The DMV’s lunatic speech dictatorship
What do the Confederate flag, the words “Respect Choice” and the message “Choose Life” have in common? DMVs in many states are arbitrarily banning them from license plates.
Texas officials nixed the Confederate flag after an African-American pastor labeled it a symbol of oppression at a public hearing, though nine other states allow it.
New York officials sell specialized license plates that promote union membership — but not adoption. The state claims any message linked to a pro-life cause is “patently offensive.” North Carolina tried the opposite, authorizing pro-life plates but not pro-choice.
These officials are claiming to be peacekeepers, cracking down to avoid the possibility anyone could be insulted while driving.
Sorry, but that’s un-American.
The exchange of ideas, however controversial (some would say especially the controversial ones), has always been the bedrock of our democracy.
Dictatorships and Muslim theocracies silence controversial ideas by jailing dissidents and imposing blasphemy laws. Our Constitution bars government from doing that.
And it’s alarming to see government officials chipping away at our free-speech rights by censoring at whim what can be advertised on buses and subways — or displayed on the license plates of our own private cars and trucks.
Within a few days, the US Supreme Court will rule in a case pitting Texas DMV officials against the Sons of Confederate Veterans.
The stakes are far higher than whether Texans can display the Confederate flag on their plates.
Lower courts in many states, including New York and North Carolina, are waiting for guidance on how far government officials can go to scrub our highways, mass transit and other public places of political and cultural controversy.
The New York state DMV commissioner has total power to scrub the messages on plates. State regulations say “no plate shall be issued that is . . . in the discretion of the commissioner, obscene, lewd, lascivious, derogatory to a particular ethnic or other group, or patently offensive.”
The Children’s First Foundation requested plates picturing two smiling toddlers with the words “Choose Life.” The DMV refused, saying the issue was “politically sensitive,” and “a significant segment of the population” would find it offensive.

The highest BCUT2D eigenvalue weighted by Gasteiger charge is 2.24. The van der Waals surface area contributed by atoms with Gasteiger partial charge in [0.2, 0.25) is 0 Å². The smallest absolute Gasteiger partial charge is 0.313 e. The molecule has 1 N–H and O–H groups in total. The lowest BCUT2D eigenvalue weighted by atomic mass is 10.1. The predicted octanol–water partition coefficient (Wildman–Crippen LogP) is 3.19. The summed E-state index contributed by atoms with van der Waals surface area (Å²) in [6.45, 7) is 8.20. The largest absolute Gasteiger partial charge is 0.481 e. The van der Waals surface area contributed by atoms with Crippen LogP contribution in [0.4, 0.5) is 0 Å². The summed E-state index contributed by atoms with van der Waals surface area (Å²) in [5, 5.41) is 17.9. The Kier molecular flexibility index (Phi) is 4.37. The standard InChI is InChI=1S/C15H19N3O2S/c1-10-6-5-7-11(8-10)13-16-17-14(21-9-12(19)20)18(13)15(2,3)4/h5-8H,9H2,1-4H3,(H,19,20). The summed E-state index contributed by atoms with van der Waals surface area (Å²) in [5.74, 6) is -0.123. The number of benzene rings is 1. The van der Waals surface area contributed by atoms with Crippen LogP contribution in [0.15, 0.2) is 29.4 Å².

An official even speculated the words could be construed to be anti-abortion and provoke “road rage.” Really.
Astoundingly, on May 22, a federal appeals court upheld the New York DMV’s power to pick and choose by a 2-1 vote. The lone dissenting judge, Debra Ann Livingston, ridiculed the ruling, and with good reason.
Quoting former Chief Justice William Brennan, Livingston explained that the Constitution is shredded “when the determination of who may speak and who may not is left to the unbridled discretion of a government official.”
Livingston mocked the DMV’s pretense that specialty plates promoting union membership are politically neutral.
Ever heard of right-to-work laws and charter schools? she asked.
The good news is that the appeals court’s flawed decision is provisional, pending whatever the Supreme Court rules in the Texas case.
That ruling’s reach will go well beyond license plates. It will also determine how public-transit agencies handle controversial ads on trains and buses.
Just weeks ago, the Metropolitan Transportation Authority imposed draconian censorship rules limiting who can advertise on New York-area transit.
The MTA rejects ads criticizing “the action, inaction, prospective action or policies of a governmental entity.” Stalin couldn’t do better.
Should public-transit officials be able to pick and choose who advertises? No, says the American Civil Liberties Union, which also weighed in on license plates.
The ACLU repeated Justice Louis Brandeis’ famous observation that the answer to offensive speech is “more speech, not enforced silence.”
Government censorship is pushing us toward what George Orwell described in his famous novel “1984.” In it, the public is bombarded with government messages from loudspeakers and billboards everywhere, with no competing voice.
In a few days, the justices will decide whether to continue our nation’s commitment to freedom of expression, even when it means tolerating messages we don’t like — or whether we have to live in an Orwellian world where government does our thinking for us.
Betsy McCaughey is a senior fellow at the London Center for Policy Research.